THE SMART GRID PROMISES VARIED AND UNPRECEDENTED benefits, ranging from consumer choice and utility efficiency to electricity reliability and environmental impact. All of them are predicated on the coming together of power, communications and information technologies.
Moving from today’s fragmented electrical delivery system to the next-generation smart grid is not, however, simply a story of integrating innovative technologies. The challenge of overcoming the culture clashes among the industries involved is considerable. Power engineers normally haven’t had much reason to interact with their communications and IT colleagues, but the smart grid demands seamless collaboration across disciplines.
How will power, communications and IT come together on the smart grid to drive advancements, and how are engineers from each collaborating to make it happen?
Most power, communications and IT systems that will enable the smart grid are available today. Linking them seamlessly within and among utilities and users is the great frontier of development.
Interoperability, standards and cross-jurisdictional regulations are largely new territory for the power industry around the world. In the United States, proprietary distribution systems operated by about 3,000 separate utilities have historically comprised the electric delivery infrastructure, and regulation of electricity distribution and retail is fragmented across independent public utility commissions of separate states or regions.
This is why interconnection and intra-facing frameworks and strategies with design definitions have been key areas of focus for the IEEE’s P2030 Working Group. Formed in March 2009, the working group is creating a knowledge base addressing terminology, characteristics, functional performance and evaluation criteria, and the application of engineering principles for smart grid interoperability of the electric power system with end-use applications and loads. The guide is intended to inform the creation and/or enhancement of interconnection standards.
Already, the group has identified more than 70 standard interfaces that engineers will need to properly link smart grid components.
There are key questions that will have to be addressed in standards activities for the smart grid to achieve its potential, including:
- What are the data-exchange requirements (in terms of billing, reporting and boundary crossing, for example) created by migration to electric-vehicle infrastructure?
- What is necessary for data and physical security, given that a breach could compromise human safety and/or national security?
- How can the smart grid connect utilities at different degrees of modernization, and how will it support today’s consumer appliances, meters and other systems as they are rendered “legacy” by eventual innovations?
- What is entailed by support for utility service restoration, software updates and troubleshooting services?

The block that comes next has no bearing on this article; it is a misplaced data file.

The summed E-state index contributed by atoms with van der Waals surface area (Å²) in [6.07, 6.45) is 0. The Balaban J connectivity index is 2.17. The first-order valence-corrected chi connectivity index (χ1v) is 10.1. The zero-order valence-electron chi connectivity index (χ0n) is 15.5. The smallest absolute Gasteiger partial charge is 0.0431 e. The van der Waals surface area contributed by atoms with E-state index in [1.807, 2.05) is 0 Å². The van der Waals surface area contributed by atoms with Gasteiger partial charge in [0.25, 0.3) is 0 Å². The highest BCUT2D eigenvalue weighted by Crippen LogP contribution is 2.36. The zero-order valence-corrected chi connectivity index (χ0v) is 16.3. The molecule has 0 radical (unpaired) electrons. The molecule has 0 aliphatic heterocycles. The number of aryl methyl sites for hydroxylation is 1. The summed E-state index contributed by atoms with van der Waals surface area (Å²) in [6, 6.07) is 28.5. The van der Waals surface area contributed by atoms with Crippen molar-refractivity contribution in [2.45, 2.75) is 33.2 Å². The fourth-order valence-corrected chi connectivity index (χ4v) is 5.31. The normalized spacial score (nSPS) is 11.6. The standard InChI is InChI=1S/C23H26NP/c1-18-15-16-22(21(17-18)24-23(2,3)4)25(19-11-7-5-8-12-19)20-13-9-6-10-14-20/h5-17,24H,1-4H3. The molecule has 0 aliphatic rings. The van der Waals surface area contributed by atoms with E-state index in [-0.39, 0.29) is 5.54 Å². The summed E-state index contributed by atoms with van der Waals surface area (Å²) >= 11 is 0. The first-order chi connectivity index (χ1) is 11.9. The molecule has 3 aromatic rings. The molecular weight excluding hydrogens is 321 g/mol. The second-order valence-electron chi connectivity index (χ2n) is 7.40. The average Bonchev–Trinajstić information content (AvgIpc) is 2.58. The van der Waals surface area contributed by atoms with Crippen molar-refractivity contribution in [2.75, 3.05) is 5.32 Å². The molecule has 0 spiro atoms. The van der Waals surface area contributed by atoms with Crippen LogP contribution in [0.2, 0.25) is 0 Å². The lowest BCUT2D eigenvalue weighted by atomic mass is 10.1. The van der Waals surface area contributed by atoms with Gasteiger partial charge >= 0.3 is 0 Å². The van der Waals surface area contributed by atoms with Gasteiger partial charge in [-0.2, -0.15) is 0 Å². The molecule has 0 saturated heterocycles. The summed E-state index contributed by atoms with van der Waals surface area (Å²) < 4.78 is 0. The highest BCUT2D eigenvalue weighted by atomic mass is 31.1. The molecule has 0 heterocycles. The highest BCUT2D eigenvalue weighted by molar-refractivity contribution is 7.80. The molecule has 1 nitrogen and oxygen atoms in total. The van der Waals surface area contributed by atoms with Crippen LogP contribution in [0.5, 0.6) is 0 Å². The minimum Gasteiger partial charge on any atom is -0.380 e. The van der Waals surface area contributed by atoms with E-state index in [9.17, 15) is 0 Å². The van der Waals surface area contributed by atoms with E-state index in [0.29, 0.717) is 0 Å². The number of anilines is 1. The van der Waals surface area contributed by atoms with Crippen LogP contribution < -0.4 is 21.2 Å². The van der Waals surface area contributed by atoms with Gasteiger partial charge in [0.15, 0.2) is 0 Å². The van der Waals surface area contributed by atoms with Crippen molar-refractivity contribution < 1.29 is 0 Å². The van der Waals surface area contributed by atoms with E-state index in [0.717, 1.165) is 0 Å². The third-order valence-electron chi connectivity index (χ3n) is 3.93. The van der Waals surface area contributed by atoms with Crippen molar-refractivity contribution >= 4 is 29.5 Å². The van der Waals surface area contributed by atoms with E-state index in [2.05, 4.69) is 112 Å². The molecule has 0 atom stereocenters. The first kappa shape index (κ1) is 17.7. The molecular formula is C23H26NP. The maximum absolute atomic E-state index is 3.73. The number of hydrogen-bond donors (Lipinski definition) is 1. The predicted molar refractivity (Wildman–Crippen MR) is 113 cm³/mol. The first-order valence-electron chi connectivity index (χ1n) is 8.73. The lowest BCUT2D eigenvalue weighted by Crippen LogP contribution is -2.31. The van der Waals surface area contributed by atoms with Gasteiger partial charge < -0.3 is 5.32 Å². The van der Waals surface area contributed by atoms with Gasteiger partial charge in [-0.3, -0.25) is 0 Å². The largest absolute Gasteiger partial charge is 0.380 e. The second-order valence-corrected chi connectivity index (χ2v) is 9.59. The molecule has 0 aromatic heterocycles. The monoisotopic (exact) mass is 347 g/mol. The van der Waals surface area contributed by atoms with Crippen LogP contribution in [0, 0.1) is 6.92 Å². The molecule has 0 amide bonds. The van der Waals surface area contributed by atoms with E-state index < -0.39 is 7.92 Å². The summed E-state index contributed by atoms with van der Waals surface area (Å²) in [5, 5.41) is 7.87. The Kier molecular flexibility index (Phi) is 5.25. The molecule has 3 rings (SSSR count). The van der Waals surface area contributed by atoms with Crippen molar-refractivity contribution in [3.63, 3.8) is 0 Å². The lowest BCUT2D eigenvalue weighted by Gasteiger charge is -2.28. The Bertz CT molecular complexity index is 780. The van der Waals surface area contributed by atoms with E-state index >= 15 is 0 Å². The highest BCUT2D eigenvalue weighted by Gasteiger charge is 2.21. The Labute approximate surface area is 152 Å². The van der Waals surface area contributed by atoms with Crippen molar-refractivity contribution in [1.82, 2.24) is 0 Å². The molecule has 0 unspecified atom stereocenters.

- As power generation becomes widely distributed across a utility’s customers, what will be required from manufacturers of generation technologies in terms of common interfaces?
- Where are the best opportunities for “load shifting” by business and consumer users of power, and what will such a scenario mean in terms of time-of-day pricing, application of credits, remote billing, etc.?
Meeting of the minds
One reason that the smart grid is regarded as such a revolutionary and exciting engineering challenge is because of the uncommon diversity of engineers involved.
Within the working group, however, engineers from each of the industries primarily impacted have worked in concert from the outset of smart grid planning. Each of the separate task forces—Power Engineering Technology, Information Technology and Communications Technology—has dovetailed its efforts with the rest. In broad strokes, the job of deciding what information will be traded among which devices has fallen to power engineers. Communications and IT engineers then build on that work to consider the techniques and ramifications of data exchange.
The task forces are striving to establish common criteria across their disciplines. Along the way, they have identified many instances in which the different communities of engineers have not shared the same language. The words “reliability” and “network,” for example, mean different things in power engineering than they do in communications and IT.
Behavioral differences exist, too. Standards development, for example, has been a shorter-duration, more frequently revisited activity that involves more hands in communications and IT than in power.
Resolving these cultural discrepancies is a key step toward bringing together power, communications and information technologies on the smart grid—and eventually realizing the full sweep of its benefits.
The smart grid is bringing together power, communications and IT. To ensure the varied technologies interlink seamlessly and successfully over the long term, the smart grid today demands a meeting of diverse engineering minds.
This article written by Dick DeBlasio.